Yet the truth is that the large sets of data collected on you - and everyone else that has a presence on the internet - isn’t for some nefarious purpose. When it comes to e-commerce, for example, the use of big data can have an enriching effect on your ability to find the things you need, easier and more quickly.
Here are the non-creepy advantages of big data when it comes to e-commerce.
Data Results in Personalization
Big data can be disconcerting when it’s used to serve up targeted ads when you’re not actively shopping. However, when you are looking for a specific product or service, it’s beneficial for e-commerce sites to have as much data on your internet habits as possible, as this means it will take a lot less time to find what you’re looking for by personalizing your search results. This is in your best interest — customers that find what they need are happy customers — as well as in the best interest of the site.
Tailoring results to what an e-commerce site thinks you’re looking for can be hit or miss, of course. If there’s not enough data, it’s harder to extrapolate — but a well-tuned algorithm, working with lots of data points, can be incredibly accurate. Instead of spending half an hour scrolling listlessly through an e-commerce site for what you need, you can find it in just a few minutes with big data algorithms feeding you targeted search results instead. Amazon is probably the leading e-commerce site when it comes to using big data for products’ recommendations. Its “customer who bought this item also bought…” feature has proven to be extremely effective and highly appreciated by the users over the years.
Simply put, big data means personalization, and that means a better overall shopping experience.
It’s no coincidence that nearly every e-commerce site out there, from Amazon to Zappos, encourages customers to provide detailed feedback on their purchases. Sometimes this feedback just tells you how satisfied a customer was by offering a rating — something that has garnered 4.5 stars is likely better than one that’s only gotten 3 stars, for instance. But it often goes much further than that, as customers often leave detailed reviews to tell prospective shoppers the specific benefits and drawbacks of a particular product.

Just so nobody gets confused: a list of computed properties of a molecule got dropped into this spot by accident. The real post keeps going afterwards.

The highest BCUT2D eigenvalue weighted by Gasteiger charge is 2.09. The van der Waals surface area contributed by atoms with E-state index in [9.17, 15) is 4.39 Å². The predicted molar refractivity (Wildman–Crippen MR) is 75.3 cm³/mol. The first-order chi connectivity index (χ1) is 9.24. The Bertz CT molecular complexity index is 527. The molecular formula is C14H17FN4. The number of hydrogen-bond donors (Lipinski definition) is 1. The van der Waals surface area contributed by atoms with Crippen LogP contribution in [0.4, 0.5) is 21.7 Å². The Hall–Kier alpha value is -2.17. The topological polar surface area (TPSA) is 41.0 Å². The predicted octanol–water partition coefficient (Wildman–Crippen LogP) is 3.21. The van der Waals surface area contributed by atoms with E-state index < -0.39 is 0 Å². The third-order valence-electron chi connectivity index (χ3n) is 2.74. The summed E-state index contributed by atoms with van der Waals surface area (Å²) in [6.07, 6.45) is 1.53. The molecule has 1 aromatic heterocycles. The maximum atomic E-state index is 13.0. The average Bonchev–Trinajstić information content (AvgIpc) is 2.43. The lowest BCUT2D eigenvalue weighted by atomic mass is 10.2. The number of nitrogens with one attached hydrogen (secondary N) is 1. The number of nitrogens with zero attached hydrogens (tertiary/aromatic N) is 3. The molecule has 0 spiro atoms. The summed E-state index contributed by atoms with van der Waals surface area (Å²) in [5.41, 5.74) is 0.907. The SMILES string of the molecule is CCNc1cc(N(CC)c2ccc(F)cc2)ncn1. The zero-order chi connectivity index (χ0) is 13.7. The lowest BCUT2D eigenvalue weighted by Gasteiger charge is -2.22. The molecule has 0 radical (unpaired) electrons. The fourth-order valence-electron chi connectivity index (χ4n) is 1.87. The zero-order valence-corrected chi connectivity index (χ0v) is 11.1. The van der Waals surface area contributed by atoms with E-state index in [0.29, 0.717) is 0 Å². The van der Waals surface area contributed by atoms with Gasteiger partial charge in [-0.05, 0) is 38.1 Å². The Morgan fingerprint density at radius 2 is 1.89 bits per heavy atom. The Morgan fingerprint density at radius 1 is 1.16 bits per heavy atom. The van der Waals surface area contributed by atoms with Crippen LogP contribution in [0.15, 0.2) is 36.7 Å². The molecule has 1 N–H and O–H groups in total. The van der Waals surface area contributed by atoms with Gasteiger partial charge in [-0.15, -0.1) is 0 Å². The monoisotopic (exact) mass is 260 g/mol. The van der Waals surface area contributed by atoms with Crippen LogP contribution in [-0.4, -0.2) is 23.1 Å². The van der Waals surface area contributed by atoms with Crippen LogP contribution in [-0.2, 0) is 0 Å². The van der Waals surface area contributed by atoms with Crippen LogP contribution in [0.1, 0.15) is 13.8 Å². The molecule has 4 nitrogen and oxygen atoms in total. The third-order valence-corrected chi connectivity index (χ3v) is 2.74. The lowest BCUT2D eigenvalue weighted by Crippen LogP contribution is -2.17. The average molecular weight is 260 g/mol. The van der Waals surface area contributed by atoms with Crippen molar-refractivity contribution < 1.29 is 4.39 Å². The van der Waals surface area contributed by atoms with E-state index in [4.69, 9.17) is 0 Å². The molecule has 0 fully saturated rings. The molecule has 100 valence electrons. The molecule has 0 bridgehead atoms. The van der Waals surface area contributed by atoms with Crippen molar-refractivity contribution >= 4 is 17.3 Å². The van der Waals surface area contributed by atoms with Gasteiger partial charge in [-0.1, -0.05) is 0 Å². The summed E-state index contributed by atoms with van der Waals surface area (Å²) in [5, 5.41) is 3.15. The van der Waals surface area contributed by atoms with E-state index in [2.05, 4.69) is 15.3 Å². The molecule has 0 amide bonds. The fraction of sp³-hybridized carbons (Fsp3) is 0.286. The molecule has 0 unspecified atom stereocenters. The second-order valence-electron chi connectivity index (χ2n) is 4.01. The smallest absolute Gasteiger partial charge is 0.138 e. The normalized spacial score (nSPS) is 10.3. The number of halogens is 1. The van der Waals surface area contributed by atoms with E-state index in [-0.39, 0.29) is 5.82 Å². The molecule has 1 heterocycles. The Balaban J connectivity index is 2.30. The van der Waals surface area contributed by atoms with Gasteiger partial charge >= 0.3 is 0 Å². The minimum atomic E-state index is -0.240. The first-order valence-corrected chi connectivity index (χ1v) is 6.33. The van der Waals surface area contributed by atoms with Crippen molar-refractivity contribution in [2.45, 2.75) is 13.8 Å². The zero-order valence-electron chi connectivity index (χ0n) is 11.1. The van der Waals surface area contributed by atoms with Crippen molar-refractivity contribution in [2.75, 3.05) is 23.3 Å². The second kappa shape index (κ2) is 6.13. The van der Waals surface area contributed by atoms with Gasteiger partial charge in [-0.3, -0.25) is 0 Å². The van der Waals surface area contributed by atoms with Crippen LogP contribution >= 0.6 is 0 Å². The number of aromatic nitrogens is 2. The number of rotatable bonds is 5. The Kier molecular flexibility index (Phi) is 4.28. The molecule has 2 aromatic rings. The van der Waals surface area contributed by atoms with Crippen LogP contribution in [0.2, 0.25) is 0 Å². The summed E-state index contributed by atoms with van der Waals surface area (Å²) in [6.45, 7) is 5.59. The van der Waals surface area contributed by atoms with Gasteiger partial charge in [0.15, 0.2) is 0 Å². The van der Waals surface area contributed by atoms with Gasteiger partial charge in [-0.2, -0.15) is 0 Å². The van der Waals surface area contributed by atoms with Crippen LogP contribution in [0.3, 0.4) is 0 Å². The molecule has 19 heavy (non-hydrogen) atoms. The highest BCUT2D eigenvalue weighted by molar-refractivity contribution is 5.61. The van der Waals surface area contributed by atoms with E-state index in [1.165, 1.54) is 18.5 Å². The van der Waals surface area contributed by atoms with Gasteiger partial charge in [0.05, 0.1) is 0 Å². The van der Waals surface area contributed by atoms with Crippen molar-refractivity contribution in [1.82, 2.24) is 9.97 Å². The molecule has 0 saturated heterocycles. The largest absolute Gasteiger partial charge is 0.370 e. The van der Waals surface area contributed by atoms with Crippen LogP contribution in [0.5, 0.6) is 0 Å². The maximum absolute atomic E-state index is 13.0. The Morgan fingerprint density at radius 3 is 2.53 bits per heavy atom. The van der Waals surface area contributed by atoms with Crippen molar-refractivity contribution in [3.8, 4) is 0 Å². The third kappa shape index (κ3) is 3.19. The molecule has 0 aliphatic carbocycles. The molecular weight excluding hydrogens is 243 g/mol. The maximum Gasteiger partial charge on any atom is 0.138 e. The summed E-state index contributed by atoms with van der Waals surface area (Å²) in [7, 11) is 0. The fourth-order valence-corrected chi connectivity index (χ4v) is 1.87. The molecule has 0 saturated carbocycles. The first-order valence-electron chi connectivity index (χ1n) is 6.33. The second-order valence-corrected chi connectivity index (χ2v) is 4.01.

This is, of course, a form of big data — hundreds, if not thousands of reviews, collated and analyzed in aggregate, in order to find an overall rating. Appropriately enough when it comes to user reviews, the bigger the data set, the better; a single one-star review might be a fluke, but dozens could indicate that the product you’re looking at isn’t going to be a good buy. Without big data crunching the numbers for you and presenting it to you in an easily understood format, you wouldn’t have the ability to weed out bad products before you buy them.
E-commerce is already a great way to save money while shopping. Whether it’s clothes, electronics, childcare items, pet supplies, or anything else you can think of, shopping online provides access to lower prices overall. Even the only downside to online shopping — the wait to receive your order — has been cut down considerably, thanks to expedited shipping options like Amazon Prime’s guaranteed 2-day delivery.
Meanwhile, applying big data analytics to e-commerce means that you can find even more opportunities for savings. You can’t be expected to check dozens or even hundreds of sites yourself for the best deals on a single item, but big data analytics can do the job for you. Some popular tricks I use for that matter are Honey, a chrome app with millions of users intended to apply coupon codes to your purchase, and deal aggregator Best Deals Today, that provides access to discounts from around the web.
The More, the Merrier
The more information you can provide for big data-driven analytics, the better these e-commerce sites can serve you and your needs. You can’t get that from a brick-and-mortar store, and that's one of the reasons brick-and-mortar shops are struggling to last in the online era.